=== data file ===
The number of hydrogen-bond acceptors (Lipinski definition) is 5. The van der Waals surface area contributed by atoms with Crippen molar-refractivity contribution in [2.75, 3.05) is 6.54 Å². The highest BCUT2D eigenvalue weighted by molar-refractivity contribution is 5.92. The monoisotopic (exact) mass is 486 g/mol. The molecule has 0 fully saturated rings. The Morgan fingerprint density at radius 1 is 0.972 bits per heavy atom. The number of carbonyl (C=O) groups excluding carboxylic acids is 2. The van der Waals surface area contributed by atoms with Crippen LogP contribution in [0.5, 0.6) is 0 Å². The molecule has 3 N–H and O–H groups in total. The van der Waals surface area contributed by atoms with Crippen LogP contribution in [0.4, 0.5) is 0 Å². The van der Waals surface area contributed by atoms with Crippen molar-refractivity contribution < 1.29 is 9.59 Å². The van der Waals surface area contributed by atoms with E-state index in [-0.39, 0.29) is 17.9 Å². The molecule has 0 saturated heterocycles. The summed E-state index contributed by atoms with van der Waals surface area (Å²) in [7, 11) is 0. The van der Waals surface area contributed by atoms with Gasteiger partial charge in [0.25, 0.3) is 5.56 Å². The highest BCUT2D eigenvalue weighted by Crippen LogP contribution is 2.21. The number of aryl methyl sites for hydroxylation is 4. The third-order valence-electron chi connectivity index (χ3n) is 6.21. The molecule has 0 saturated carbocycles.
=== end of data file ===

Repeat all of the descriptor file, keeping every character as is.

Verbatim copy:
The number of hydrogen-bond acceptors (Lipinski definition) is 5. The van der Waals surface area contributed by atoms with Crippen molar-refractivity contribution in [2.75, 3.05) is 6.54 Å². The highest BCUT2D eigenvalue weighted by molar-refractivity contribution is 5.92. The monoisotopic (exact) mass is 486 g/mol. The molecule has 0 fully saturated rings. The Morgan fingerprint density at radius 1 is 0.972 bits per heavy atom. The number of carbonyl (C=O) groups excluding carboxylic acids is 2. The van der Waals surface area contributed by atoms with Crippen LogP contribution in [0.5, 0.6) is 0 Å². The molecule has 3 N–H and O–H groups in total. The van der Waals surface area contributed by atoms with Crippen LogP contribution in [0.4, 0.5) is 0 Å². The van der Waals surface area contributed by atoms with Crippen molar-refractivity contribution < 1.29 is 9.59 Å². The van der Waals surface area contributed by atoms with E-state index in [-0.39, 0.29) is 17.9 Å². The molecule has 0 saturated heterocycles. The summed E-state index contributed by atoms with van der Waals surface area (Å²) in [7, 11) is 0. The van der Waals surface area contributed by atoms with Gasteiger partial charge in [0.25, 0.3) is 5.56 Å². The highest BCUT2D eigenvalue weighted by Crippen LogP contribution is 2.21. The number of aryl methyl sites for hydroxylation is 4. The third-order valence-electron chi connectivity index (χ3n) is 6.21. The molecule has 0 saturated carbocycles.